The “Uniform California Earthquake Rupture Forecast” predicts that, as a whole, there is a 99% chance that California will have a major earthquake sometime within the next 3 decades. As dramatic as this is, I’m not sure that it’s news. Show me a study that predicts California breaking off from the 48 before Christmas, and you got my interest, but this? Meh.
The UCERF does, however, give specific likelihoods for cities having big quakes, information which will be useful for policy makers determining earthquake insurance rates, local building codes, and emergency planning. The Los Angeles area, for instance, has a 67% chance of a 6.7 or greater quake in the next 30 years, and the SF Bay area has a 63% likelihood of such an incident.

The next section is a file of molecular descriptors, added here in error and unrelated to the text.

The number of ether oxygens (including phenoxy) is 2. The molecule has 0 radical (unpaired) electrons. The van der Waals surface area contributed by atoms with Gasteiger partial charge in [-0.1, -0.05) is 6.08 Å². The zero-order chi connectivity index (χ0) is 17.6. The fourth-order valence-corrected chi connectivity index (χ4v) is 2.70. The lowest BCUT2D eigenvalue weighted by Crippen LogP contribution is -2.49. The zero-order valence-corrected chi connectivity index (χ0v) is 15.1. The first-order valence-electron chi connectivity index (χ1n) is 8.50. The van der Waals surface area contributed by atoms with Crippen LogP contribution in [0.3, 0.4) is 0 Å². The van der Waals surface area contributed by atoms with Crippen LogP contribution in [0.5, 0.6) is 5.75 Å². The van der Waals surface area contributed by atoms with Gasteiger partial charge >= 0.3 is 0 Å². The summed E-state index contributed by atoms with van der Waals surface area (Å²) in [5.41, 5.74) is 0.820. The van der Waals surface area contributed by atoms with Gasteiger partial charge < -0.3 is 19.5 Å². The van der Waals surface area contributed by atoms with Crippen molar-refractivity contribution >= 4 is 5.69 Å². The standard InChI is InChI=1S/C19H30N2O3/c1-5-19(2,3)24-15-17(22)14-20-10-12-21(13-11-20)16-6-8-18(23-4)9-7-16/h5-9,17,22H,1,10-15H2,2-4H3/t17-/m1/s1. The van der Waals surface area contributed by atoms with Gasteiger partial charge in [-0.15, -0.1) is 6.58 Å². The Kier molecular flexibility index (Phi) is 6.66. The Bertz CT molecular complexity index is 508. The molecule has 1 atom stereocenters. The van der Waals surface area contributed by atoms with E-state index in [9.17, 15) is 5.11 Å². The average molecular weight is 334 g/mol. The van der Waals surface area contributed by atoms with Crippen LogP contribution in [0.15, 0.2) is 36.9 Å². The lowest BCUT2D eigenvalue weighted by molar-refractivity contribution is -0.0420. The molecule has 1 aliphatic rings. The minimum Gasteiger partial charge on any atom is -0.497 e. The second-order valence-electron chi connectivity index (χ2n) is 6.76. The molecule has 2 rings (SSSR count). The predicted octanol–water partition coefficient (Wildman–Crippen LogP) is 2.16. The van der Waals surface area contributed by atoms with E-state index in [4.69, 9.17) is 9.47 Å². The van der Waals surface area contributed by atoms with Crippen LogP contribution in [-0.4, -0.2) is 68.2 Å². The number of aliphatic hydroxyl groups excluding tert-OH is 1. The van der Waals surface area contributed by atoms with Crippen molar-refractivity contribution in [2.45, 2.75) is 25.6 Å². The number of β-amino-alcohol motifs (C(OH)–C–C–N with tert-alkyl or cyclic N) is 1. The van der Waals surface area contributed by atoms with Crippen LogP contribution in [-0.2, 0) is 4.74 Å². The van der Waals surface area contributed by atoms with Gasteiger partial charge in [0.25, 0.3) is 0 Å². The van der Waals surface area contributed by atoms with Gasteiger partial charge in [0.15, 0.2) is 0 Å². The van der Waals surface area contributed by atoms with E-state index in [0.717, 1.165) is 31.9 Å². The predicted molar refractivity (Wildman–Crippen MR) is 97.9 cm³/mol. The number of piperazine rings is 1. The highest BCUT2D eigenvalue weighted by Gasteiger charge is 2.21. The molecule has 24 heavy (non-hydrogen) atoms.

As a point of reference, a 6.7 magnitude quake has the energy equivalent of 5,600,000 tons of dynamite exploding underground. The Northridge earthquake had a magnitude of 6.7, and it injured thousands of people, and caused 12.5 billion dollars in property damage to the L.A. area.
As a point of reference for the probabilities, there is approximately 65% chance that I will purchase a bag of generic brand frosted miniwheats sometime in the next three days. There’s a 99% chance that I will see a golden retriever in that time frame. It is 100% likely that I will stick my finger in my nose in the next 30 seconds… done. Now you know how that kind of thing works.